New Zealand’s Privacy Commissioner John Edwards (@jce_pc), was interviewed this morning on NPR by Rachel Martin. Edwards criticized Facebook after last month’s attacks on two mosques in Christchurch were live-streamed on Facebook.

It was a refreshing interview with a politician who doesn’t have all the answers, and knows it’s not his job to come up with them. He is also not beholden to big tech financing, as a New Zealand politician. Equally Edwards was clear where the blame and responsibility lay. The whole interview is well worth listening to, but Edwards rightly pointed out

we have a platform that has displayed shocking lack of responsibility and accountability for the tools that it has enabled

He [Zuckerberg] kinda conflated that [bad actors], with the live streaming of the atrocity in New Zealand, but that person didn’t go to any lengths, there were no systems. If you are going to offer a service that is capable of such deep and profound harm, then it is incumbent on you to ensure it is safe.

In the USA you have product liability, if a manufacturer makes something, a product, which causes harm, they are liable for that. It’s time we started to look to the social media companies for that.

… the lack of responsibility the company has taken. They should be acting now. If they can’t assure us that the streaming service is safe, then it should be taken down.

I was quite disappointed when I heard Mr Zuckerberg equate the atrocities in Christchurch with childrens birthday parties. He said if you put a delay in the system it might have prevented the uploading that video, but that would have broken the experience of people who use it for childrens parties.

I don’t understand the mathematics there, how many childrens parties, Mr Zuckerberg, equals one murder, one live streamed suicide, one sexual assault live streamed? It’s really incumbent on the platform to take responsibility to make the product safe. Until they ca, to take it down.

Bravo sir, bravo. In many aspects of life we have too easily succumbed to technology allowing us to do things which are not necessary, it’s there just because it can be. Facebook isn’t alone in this, and it’s time that we take a step back.

Remember when conference calls had live moderators? When you couldn’t speak until the lines were open? That wasn’t there just so the speaking presenter/executive could just say “next slide please”, it was there to stop unwanted and unruly interruptions. No one is saying one to one video communication should be outlawed, but live streaming needs to be moderated and regulated.

If the live streaming platforms won’t do that, can’t make it profitable, then so be it, ban it.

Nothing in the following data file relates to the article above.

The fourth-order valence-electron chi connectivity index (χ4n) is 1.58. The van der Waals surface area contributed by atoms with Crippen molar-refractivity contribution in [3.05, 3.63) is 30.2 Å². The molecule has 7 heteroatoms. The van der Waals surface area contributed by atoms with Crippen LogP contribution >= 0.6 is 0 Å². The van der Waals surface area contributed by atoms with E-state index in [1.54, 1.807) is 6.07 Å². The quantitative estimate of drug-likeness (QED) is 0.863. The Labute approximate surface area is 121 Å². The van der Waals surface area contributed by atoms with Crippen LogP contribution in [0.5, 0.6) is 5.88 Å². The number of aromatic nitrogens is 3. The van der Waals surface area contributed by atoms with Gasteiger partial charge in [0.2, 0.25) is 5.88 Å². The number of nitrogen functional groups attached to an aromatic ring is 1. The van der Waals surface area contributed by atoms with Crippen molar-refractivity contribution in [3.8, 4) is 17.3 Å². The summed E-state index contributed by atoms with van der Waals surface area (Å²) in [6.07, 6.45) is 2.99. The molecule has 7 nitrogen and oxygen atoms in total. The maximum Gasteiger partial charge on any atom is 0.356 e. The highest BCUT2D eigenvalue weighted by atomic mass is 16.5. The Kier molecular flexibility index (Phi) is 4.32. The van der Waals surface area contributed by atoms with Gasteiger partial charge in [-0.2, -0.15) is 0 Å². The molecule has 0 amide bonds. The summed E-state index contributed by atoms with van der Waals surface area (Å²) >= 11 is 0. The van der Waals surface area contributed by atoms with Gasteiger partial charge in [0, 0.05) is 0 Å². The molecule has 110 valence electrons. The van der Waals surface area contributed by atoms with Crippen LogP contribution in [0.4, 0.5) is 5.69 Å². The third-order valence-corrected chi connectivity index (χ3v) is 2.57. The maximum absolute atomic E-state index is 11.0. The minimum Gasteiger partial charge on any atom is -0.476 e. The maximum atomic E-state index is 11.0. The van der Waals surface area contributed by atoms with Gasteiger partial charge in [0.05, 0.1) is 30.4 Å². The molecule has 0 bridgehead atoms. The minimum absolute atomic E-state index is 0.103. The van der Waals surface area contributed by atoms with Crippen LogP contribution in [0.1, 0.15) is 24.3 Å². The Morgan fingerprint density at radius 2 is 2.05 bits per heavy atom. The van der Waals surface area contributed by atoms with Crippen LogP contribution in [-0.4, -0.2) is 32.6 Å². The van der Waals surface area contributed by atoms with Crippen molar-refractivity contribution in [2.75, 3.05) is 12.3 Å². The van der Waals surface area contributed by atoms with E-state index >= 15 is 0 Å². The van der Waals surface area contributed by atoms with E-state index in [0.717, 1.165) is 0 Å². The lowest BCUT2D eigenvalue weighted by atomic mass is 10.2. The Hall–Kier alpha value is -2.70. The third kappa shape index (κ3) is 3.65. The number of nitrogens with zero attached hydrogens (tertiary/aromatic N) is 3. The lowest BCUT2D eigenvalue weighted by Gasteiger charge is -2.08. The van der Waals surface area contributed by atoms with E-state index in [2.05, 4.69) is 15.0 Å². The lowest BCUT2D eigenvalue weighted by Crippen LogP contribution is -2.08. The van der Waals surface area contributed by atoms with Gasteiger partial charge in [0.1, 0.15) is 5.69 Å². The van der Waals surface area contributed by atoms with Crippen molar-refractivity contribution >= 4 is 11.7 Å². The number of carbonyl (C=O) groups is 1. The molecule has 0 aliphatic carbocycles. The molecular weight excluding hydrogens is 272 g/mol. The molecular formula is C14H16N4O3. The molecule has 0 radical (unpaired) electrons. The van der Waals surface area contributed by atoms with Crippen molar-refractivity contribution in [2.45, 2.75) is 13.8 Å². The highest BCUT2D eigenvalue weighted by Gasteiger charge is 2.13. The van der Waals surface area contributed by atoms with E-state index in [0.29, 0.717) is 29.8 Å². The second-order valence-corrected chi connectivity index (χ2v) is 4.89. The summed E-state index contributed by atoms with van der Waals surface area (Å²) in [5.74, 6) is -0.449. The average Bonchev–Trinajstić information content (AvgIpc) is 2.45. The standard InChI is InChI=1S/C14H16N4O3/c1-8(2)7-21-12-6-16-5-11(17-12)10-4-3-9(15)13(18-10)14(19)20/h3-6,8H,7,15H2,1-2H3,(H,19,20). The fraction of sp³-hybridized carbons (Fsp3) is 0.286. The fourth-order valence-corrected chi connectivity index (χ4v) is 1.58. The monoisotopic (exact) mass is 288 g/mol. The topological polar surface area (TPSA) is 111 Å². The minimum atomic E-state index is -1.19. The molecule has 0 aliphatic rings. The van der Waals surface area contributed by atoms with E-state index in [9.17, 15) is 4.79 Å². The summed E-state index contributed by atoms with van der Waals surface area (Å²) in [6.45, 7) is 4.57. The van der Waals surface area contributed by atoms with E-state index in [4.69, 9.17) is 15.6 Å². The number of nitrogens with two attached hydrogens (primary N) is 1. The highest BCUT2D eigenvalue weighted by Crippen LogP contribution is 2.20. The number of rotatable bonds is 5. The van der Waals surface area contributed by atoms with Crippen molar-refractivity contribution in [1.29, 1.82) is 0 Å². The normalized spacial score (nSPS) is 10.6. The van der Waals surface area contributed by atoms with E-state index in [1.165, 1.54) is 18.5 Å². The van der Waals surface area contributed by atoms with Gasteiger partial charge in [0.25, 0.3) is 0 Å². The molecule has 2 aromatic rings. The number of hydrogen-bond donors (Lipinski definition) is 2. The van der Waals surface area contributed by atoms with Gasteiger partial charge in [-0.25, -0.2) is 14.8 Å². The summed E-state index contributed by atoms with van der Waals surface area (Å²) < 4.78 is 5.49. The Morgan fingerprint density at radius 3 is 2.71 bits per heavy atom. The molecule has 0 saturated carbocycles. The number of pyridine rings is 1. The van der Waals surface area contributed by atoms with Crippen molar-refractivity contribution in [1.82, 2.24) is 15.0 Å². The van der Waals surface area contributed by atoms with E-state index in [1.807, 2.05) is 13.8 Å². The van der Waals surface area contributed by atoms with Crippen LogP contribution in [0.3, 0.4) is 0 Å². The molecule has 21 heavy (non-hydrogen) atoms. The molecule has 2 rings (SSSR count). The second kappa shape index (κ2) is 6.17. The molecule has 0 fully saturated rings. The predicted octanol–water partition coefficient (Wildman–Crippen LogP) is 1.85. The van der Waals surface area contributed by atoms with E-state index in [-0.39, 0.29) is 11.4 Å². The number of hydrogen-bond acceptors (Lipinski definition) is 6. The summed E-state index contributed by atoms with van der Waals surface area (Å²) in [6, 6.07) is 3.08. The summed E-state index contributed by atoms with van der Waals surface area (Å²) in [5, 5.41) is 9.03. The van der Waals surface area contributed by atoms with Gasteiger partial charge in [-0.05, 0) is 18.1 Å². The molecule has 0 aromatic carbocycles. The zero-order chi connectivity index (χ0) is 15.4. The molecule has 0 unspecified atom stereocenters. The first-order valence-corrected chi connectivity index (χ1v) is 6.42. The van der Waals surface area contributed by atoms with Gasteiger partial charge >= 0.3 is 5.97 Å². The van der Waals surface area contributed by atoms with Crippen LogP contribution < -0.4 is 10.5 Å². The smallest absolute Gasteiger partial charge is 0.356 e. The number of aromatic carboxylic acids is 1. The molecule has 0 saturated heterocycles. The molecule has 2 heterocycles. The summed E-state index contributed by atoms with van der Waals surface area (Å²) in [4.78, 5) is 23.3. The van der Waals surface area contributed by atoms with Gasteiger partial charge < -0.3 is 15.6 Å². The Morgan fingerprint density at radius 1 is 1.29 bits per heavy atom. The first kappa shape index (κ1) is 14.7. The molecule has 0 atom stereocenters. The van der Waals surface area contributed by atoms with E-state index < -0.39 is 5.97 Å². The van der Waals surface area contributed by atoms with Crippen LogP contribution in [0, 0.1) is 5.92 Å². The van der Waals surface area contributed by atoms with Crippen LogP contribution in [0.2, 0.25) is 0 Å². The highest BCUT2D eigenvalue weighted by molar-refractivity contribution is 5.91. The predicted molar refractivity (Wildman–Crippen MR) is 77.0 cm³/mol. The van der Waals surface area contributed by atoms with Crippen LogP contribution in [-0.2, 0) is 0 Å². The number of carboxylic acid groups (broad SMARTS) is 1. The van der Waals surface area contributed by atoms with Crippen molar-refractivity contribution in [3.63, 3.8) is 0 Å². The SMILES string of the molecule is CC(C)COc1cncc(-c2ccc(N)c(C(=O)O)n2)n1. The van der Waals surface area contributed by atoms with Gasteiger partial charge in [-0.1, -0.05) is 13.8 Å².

You can’t broadcast naked bums, boobs and dicks on American broadcast TV, at any time of the day. Yet, we allow facebook, youtube, twitter and other live streaming platforms to broadcast anything to anyone, anytime. This isn’t a free speech issue, I’d prefer grown-up movies to be broadcast unedited on TV, like streaming services. At least in the UK they have the 9pm ‘watershed‘.

It’s hard to see how anything will change here, until we have more politicians like Mr. Edwards.

Stock buybacks rule – Tax breaks enable

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Photo: Roberto Machado Noa/LightRocket via Getty Images
As predicted, not by the tweeter in chief, but by almost anyone who understands big companies and executive, stock buybacks hit an all time high in 2018 and are likely to be higher again in 2019.

This is a big deal, companies that buyback their stock, are reducing the number of shares available on the market. That generally means the share price goes up. Share prices are often one of the main ways executives are measured, their bonuses are usually dependant on the share price. Also, because the price of each share goes up, it makes it harder for lower and middle class people to get in on the action.

buying your own shares is like eating your own young, a glorified share manipulation gamble

The other reason share buybacks are import to watch, is they effectively use the companies cash to “eat themselves”. That cash is then no longer available for Capital investment, new building, equipment and other necessary expansion expenditure. Citigroup reports that companies buying back their own stock, spent more money doing that, than at any time since 2008.

Home Depot announced a $15-billion buyback in February, as a way to artificially hedge their share price, after they announced they’d miss expectation on revenue. Cynical share price manipulation. I have no idea if they used repatriated tax money, but if they miss earnings again this year, the share price will drop. Of course the executives and board will be ok, they’ll have sold their shares at the newly inflated share price, which is down on it’s 2018 high(212.39), but not nearly as low as it would have been if they’d not bought their own shares.